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  1. #1

    Open Source Bolt 3D Printer by Edu3D.org

    Edu3D.org wants to get kids and communities inspired while also turning the world on its ear in terms of how we attain technological tools. They want to put the power in the hands of the people with an open-sourced design for 3D printers and printing, beginning with the Bolt 3D printer. The Bolt is an affordable, simple 3D printer that offers high-quality prints and can be customized due to the open source design. The company is currently in the middle of an Indiegogo campaign to raise funds for educating schools and communities about the product and its technology, as well as using extra capital to lower prices on components, thus offering the Bolt at an even lower price, eventually. Check out details about the Bolt: http://3dprint.com/30314/open-source-bolt-edu3dorg/


    Below is a photo of a built Bolt:

  2. #2
    Super Moderator curious aardvark's Avatar
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    Jul 2014
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    6,879
    looks neat.

    so $250 plus the usual tax and p&p.
    Lets hope it actually works and the kits get sent :-)

  3. #3

    Edu3D

    We have almost completed the design and it will be posted in the next few weeks to our site for anyone to download. Unfortunately our campaign was canceled because of lack of backing.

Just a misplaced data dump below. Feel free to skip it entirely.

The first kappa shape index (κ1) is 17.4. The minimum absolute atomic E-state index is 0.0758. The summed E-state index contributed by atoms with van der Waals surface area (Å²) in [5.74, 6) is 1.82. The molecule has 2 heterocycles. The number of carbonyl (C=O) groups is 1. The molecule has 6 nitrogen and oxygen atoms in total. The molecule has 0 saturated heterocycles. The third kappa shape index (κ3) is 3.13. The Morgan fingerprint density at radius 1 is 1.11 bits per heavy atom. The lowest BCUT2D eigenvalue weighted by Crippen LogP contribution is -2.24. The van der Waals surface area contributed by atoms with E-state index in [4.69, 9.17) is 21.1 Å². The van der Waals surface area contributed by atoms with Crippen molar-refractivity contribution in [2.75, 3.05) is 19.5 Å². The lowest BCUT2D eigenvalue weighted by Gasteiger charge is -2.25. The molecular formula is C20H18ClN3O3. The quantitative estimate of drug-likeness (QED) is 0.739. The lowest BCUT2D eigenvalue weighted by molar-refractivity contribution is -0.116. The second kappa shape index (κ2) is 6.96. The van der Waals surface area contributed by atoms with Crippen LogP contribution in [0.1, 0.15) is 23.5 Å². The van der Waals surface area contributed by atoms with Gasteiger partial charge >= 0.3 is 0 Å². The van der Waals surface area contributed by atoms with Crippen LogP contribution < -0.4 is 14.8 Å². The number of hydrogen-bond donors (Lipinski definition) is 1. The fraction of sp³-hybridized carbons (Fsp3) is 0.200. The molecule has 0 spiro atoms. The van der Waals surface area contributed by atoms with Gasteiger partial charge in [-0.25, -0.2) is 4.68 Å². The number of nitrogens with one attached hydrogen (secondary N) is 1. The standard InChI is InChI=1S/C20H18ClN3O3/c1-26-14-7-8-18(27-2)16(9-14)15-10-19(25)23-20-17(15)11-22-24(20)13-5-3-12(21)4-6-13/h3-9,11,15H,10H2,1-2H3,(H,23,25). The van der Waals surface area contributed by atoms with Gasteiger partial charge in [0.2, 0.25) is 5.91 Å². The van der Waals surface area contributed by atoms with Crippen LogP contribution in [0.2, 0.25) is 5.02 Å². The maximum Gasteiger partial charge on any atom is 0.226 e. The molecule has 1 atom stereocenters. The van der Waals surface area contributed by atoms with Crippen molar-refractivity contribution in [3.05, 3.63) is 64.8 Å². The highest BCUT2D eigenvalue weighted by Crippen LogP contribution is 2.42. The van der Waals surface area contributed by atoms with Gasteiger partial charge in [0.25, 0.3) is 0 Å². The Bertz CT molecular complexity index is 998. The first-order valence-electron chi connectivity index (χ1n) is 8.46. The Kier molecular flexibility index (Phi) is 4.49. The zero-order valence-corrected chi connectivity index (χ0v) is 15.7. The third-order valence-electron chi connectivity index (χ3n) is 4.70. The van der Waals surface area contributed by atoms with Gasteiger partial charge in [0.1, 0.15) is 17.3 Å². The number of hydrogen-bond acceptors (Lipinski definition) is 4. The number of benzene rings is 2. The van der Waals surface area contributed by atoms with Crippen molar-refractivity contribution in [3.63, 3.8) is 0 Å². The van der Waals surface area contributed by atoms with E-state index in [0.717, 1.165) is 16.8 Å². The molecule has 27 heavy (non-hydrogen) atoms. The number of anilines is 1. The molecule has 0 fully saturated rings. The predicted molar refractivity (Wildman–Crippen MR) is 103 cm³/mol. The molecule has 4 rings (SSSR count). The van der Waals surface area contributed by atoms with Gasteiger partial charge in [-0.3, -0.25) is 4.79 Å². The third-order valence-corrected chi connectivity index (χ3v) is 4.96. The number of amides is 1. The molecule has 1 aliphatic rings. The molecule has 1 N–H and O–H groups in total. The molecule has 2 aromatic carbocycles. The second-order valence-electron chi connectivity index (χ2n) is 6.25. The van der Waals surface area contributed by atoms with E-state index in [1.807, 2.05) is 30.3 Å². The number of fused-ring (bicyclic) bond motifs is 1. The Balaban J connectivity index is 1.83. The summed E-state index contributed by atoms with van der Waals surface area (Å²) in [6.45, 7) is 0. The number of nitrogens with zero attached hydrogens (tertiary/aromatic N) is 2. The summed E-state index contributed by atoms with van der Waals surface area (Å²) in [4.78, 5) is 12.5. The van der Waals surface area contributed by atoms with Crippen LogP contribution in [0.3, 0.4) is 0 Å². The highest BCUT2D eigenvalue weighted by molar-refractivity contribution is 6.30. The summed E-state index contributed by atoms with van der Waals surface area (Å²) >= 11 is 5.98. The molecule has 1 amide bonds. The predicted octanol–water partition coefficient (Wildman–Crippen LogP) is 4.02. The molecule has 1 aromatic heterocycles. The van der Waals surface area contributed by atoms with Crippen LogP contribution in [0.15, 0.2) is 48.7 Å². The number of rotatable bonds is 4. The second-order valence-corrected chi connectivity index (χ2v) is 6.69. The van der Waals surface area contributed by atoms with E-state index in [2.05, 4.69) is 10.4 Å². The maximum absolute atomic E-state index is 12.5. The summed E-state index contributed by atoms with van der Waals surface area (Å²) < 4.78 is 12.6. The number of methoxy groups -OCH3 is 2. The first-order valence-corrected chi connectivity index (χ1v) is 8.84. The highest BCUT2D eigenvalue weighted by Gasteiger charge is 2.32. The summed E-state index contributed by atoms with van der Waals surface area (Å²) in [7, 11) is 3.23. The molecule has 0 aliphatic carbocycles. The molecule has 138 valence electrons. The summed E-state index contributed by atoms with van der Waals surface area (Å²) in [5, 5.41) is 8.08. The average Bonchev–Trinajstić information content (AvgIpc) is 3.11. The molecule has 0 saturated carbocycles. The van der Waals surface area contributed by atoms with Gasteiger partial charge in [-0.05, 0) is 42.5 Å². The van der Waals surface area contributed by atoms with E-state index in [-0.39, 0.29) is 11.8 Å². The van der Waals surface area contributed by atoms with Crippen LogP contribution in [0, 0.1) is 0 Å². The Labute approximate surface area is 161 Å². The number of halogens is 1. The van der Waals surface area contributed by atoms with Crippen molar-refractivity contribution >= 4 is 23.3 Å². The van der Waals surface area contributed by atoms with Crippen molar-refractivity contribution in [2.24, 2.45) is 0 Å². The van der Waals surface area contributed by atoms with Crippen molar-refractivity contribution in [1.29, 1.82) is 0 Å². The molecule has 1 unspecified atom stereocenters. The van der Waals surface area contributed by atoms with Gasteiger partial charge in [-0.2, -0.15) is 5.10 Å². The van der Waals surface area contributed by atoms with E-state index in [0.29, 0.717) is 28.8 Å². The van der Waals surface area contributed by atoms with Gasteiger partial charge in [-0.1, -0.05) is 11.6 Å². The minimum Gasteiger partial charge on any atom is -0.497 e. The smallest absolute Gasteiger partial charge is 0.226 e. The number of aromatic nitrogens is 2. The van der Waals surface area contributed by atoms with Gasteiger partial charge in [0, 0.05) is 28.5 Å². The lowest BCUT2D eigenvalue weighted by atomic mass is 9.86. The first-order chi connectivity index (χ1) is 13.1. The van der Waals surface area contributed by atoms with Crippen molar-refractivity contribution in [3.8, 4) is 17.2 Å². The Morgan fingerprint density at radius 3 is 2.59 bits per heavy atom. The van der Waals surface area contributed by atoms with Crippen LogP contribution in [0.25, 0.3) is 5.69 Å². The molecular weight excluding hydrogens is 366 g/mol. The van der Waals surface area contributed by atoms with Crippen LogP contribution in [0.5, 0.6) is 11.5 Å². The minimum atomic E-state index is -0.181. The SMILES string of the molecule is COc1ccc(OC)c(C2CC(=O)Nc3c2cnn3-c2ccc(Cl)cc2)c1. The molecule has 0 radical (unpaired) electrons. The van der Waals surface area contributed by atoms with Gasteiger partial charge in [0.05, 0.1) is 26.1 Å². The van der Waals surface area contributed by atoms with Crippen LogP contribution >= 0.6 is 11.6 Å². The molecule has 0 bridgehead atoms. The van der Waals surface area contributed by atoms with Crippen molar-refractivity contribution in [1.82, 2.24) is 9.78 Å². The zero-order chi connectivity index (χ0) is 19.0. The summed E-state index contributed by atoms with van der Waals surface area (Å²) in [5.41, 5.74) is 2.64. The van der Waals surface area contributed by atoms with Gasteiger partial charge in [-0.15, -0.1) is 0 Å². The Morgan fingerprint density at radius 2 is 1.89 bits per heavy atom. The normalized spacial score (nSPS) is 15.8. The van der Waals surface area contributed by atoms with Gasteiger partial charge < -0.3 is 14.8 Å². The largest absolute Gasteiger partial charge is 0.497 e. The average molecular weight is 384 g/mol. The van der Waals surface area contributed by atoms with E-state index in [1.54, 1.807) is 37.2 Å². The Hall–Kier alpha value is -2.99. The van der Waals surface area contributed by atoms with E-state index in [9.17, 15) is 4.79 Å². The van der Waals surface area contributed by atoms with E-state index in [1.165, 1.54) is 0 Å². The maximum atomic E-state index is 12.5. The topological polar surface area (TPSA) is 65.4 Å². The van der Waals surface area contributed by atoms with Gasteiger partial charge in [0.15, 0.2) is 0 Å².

We will keep pushing forward with kits (estimating the kits will be around $300 depending on part prices) shortly after releasing the .stl's and .skp files so that anyone can download and tweak the bolt to fit their needs.

    The goal of this Edu3D.org is to create a printer that is easy to build by anyone, and very inexpensive.
    Since then we have designed another open source printer called the Cutie Pi(working name) to accompany the BOLT upon launch in a few weeks.



    Thank you to all who thought it was a good idea we are still pushing forward
    Attached Images Attached Images

  4. #4
    Engineer-in-Training
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    Jul 2014
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    You may want to consider additional support or larger z linear rods, as potentially, when the tool head is at full reach, it may be heavy enough to cause some flexing and drooping in this design, not unlike what was seen in the first and second generation printrbot Simple.

  5. #5
    Quote Originally Posted by MiniMadRyan View Post
    You may want to consider additional support or larger z linear rods, as potentially, when the tool head is at full reach, it may be heavy enough to cause some flexing and drooping in this design, not unlike what was seen in the first and second generation printrbot Simple.
    We have multiple parts for the Bolt tested to fix the sag issue. We added a Auto leveler(using a servo) and also the option to add a second motor to Z so the printer should be able to expand. All of the files are going to be posted on our website this month, if someone wants to update the design to use 12mm rods they just have to make the hole larger and add support to the base.

    The Cutie is still in testing and sofar has proven to need auto leveling because of the sag from only having one motor. We plan on providing auto leveling as part of its kit so that its provided from the start. We haven't ran it very high yet but sofar things are looking promising. I can see how 12mm rods and LM12uu's would be better than using 8mm on this design. We may change it, if its too wobbly.

    Thanks for the feedback, We are hoping these will make great first printers for makers.

    Edu3d.

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